“The restrictions and the rules and regulations that the state put forth are very, very stringent, so some dispensaries are still in this limbo area,” A.G. Melendez, director of operations at The Green Door dispensary in San Francisco, told CNBC about this year’s holiday sales.
Carrying those legal weed grey areas into the realm of personal consumption, a number of 4/20 festival-goers in Colorado and California reported increased police presence at this year’s public parties. Allegedly, cops were actively seeking out smokers to cite and ticket for smoking weed outside, which remains a crime, even in places where cannabis is entirely legal.
At Denver’s annual Civic Center smoke-out, local police handed out more than twice the number of public consumption tickets than they did in 2017.
In the Golden State, the University of California Santa Cruz called in over 100 police officers from the UC campus network to oversee the college’s annual 4/20 celebration.
Across the Bay Bridge in San Francisco, partiers at the annual Hippie Hill celebration in Golden Gate Park reported an increased presence of security personnel and police. The cannabis enthusiasts said that the authoritarian figures generally left party-goers alone, even as nearly 15,000 people lit up at once as the clock struck 4:20.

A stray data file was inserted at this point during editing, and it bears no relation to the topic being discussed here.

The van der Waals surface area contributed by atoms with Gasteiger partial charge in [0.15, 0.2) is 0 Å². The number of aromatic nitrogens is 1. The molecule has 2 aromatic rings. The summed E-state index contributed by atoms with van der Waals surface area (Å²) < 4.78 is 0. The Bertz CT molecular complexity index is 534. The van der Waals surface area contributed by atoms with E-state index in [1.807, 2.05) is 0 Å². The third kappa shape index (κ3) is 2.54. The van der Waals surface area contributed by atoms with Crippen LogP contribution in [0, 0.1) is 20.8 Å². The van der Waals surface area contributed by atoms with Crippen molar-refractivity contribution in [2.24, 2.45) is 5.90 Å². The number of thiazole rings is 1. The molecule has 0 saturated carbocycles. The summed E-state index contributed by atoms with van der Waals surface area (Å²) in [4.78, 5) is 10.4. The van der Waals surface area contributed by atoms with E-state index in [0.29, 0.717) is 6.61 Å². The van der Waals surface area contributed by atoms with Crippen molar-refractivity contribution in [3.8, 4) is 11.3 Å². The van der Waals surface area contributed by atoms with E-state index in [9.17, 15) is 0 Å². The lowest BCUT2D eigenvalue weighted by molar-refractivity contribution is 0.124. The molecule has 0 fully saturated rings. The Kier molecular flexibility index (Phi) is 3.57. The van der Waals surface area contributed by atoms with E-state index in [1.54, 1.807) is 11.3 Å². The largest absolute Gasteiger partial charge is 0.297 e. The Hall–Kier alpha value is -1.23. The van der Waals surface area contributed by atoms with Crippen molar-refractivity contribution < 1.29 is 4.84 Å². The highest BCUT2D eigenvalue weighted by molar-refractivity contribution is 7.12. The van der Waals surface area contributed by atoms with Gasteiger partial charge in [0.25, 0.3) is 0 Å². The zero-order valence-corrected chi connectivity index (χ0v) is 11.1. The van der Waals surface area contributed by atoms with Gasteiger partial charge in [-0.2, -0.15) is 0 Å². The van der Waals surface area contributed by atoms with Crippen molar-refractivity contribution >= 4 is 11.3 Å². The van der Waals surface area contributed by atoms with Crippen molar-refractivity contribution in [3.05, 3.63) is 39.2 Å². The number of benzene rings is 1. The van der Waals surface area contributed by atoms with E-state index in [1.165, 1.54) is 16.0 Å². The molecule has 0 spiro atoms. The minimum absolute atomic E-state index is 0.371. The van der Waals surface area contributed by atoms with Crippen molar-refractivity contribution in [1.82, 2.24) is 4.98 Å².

And in Denver, while 64 people will now need to confront a court date for smoking a legal plant in the Colorado sunshine, the number of people ticketed represents a miniscule section of Friday’s estimated 70,000 Civic Center attendees.
As more states continue to enact comprehensive cannabis reform laws over the coming years, the controversial plant’s annual April celebration will no doubt run into new complications and old law enforcement officers still pushing prohibition. If last weekend’s mass celebration was any indicator, 4/20 will only grow larger and more mainstream each and every spring.